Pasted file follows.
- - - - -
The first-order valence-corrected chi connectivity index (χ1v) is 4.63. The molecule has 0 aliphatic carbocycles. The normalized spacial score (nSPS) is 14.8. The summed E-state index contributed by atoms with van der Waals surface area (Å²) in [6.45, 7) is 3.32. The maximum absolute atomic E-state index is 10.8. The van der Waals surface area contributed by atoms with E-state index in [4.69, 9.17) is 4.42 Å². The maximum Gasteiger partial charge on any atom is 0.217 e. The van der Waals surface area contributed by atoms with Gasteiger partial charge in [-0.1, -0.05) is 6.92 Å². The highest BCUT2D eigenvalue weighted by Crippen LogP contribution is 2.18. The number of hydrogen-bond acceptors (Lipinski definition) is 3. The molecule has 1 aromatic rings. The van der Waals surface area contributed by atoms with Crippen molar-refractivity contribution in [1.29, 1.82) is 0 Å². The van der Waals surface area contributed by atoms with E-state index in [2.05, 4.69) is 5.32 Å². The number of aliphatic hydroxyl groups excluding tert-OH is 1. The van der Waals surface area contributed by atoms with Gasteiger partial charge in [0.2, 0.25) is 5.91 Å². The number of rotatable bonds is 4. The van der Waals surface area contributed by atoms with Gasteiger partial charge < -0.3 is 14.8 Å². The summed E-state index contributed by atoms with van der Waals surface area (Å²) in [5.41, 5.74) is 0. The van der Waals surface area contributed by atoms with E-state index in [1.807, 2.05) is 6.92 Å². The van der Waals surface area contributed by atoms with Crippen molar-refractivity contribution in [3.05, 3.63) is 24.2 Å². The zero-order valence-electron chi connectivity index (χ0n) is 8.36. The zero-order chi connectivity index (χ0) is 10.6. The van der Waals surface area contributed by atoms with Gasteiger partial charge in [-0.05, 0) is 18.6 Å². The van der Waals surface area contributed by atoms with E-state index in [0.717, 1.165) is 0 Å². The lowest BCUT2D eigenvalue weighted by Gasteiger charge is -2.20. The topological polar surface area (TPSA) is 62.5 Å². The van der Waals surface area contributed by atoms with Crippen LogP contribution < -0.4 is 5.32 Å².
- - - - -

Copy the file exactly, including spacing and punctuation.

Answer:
The first-order valence-corrected chi connectivity index (χ1v) is 4.63. The molecule has 0 aliphatic carbocycles. The normalized spacial score (nSPS) is 14.8. The summed E-state index contributed by atoms with van der Waals surface area (Å²) in [6.45, 7) is 3.32. The maximum absolute atomic E-state index is 10.8. The van der Waals surface area contributed by atoms with E-state index in [4.69, 9.17) is 4.42 Å². The maximum Gasteiger partial charge on any atom is 0.217 e. The van der Waals surface area contributed by atoms with Gasteiger partial charge in [-0.1, -0.05) is 6.92 Å². The highest BCUT2D eigenvalue weighted by Crippen LogP contribution is 2.18. The number of hydrogen-bond acceptors (Lipinski definition) is 3. The molecule has 1 aromatic rings. The van der Waals surface area contributed by atoms with Crippen molar-refractivity contribution in [1.29, 1.82) is 0 Å². The van der Waals surface area contributed by atoms with E-state index in [2.05, 4.69) is 5.32 Å². The number of aliphatic hydroxyl groups excluding tert-OH is 1. The van der Waals surface area contributed by atoms with Gasteiger partial charge in [0.2, 0.25) is 5.91 Å². The number of rotatable bonds is 4. The van der Waals surface area contributed by atoms with Gasteiger partial charge < -0.3 is 14.8 Å². The summed E-state index contributed by atoms with van der Waals surface area (Å²) in [5.41, 5.74) is 0. The van der Waals surface area contributed by atoms with E-state index in [1.807, 2.05) is 6.92 Å². The van der Waals surface area contributed by atoms with Crippen molar-refractivity contribution in [3.05, 3.63) is 24.2 Å². The zero-order valence-electron chi connectivity index (χ0n) is 8.36. The zero-order chi connectivity index (χ0) is 10.6. The van der Waals surface area contributed by atoms with Gasteiger partial charge in [-0.05, 0) is 18.6 Å². The van der Waals surface area contributed by atoms with E-state index in [0.717, 1.165) is 0 Å². The lowest BCUT2D eigenvalue weighted by Gasteiger charge is -2.20. The topological polar surface area (TPSA) is 62.5 Å². The van der Waals surface area contributed by atoms with Crippen LogP contribution < -0.4 is 5.32 Å².